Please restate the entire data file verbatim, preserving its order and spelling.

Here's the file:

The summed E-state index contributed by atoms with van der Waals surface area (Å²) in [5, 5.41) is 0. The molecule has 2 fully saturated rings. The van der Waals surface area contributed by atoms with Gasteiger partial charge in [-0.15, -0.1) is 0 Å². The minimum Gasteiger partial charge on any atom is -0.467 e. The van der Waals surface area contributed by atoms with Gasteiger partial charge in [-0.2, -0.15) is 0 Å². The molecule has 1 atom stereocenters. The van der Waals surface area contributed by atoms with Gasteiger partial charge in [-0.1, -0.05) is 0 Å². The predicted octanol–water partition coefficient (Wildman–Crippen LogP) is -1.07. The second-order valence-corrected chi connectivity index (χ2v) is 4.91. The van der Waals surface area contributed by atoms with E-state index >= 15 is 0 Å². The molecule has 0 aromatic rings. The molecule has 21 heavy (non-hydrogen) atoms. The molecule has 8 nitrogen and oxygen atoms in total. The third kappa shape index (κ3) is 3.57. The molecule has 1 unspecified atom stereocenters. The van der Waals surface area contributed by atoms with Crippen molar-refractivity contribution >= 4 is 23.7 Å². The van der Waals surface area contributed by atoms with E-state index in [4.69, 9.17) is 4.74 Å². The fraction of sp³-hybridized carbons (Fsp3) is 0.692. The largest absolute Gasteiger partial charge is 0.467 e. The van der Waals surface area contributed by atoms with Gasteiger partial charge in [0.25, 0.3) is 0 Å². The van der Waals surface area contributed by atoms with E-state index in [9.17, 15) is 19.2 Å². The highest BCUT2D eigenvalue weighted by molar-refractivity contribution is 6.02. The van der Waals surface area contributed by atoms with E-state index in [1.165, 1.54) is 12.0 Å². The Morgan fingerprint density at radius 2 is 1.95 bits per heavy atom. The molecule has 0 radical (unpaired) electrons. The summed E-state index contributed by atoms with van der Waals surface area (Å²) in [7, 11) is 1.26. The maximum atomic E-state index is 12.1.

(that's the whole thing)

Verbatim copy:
The summed E-state index contributed by atoms with van der Waals surface area (Å²) in [5, 5.41) is 0. The molecule has 2 fully saturated rings. The van der Waals surface area contributed by atoms with Gasteiger partial charge in [-0.15, -0.1) is 0 Å². The minimum Gasteiger partial charge on any atom is -0.467 e. The van der Waals surface area contributed by atoms with Gasteiger partial charge in [-0.2, -0.15) is 0 Å². The molecule has 1 atom stereocenters. The van der Waals surface area contributed by atoms with Gasteiger partial charge in [-0.1, -0.05) is 0 Å². The predicted octanol–water partition coefficient (Wildman–Crippen LogP) is -1.07. The second-order valence-corrected chi connectivity index (χ2v) is 4.91. The van der Waals surface area contributed by atoms with E-state index >= 15 is 0 Å². The molecule has 0 aromatic rings. The molecule has 21 heavy (non-hydrogen) atoms. The molecule has 8 nitrogen and oxygen atoms in total. The third kappa shape index (κ3) is 3.57. The molecule has 1 unspecified atom stereocenters. The van der Waals surface area contributed by atoms with Crippen molar-refractivity contribution >= 4 is 23.7 Å². The van der Waals surface area contributed by atoms with E-state index in [4.69, 9.17) is 4.74 Å². The fraction of sp³-hybridized carbons (Fsp3) is 0.692. The largest absolute Gasteiger partial charge is 0.467 e. The van der Waals surface area contributed by atoms with Gasteiger partial charge in [0.25, 0.3) is 0 Å². The van der Waals surface area contributed by atoms with E-state index in [9.17, 15) is 19.2 Å². The highest BCUT2D eigenvalue weighted by molar-refractivity contribution is 6.02. The van der Waals surface area contributed by atoms with E-state index in [1.165, 1.54) is 12.0 Å². The Morgan fingerprint density at radius 2 is 1.95 bits per heavy atom. The molecule has 0 radical (unpaired) electrons. The summed E-state index contributed by atoms with van der Waals surface area (Å²) in [7, 11) is 1.26. The maximum atomic E-state index is 12.1.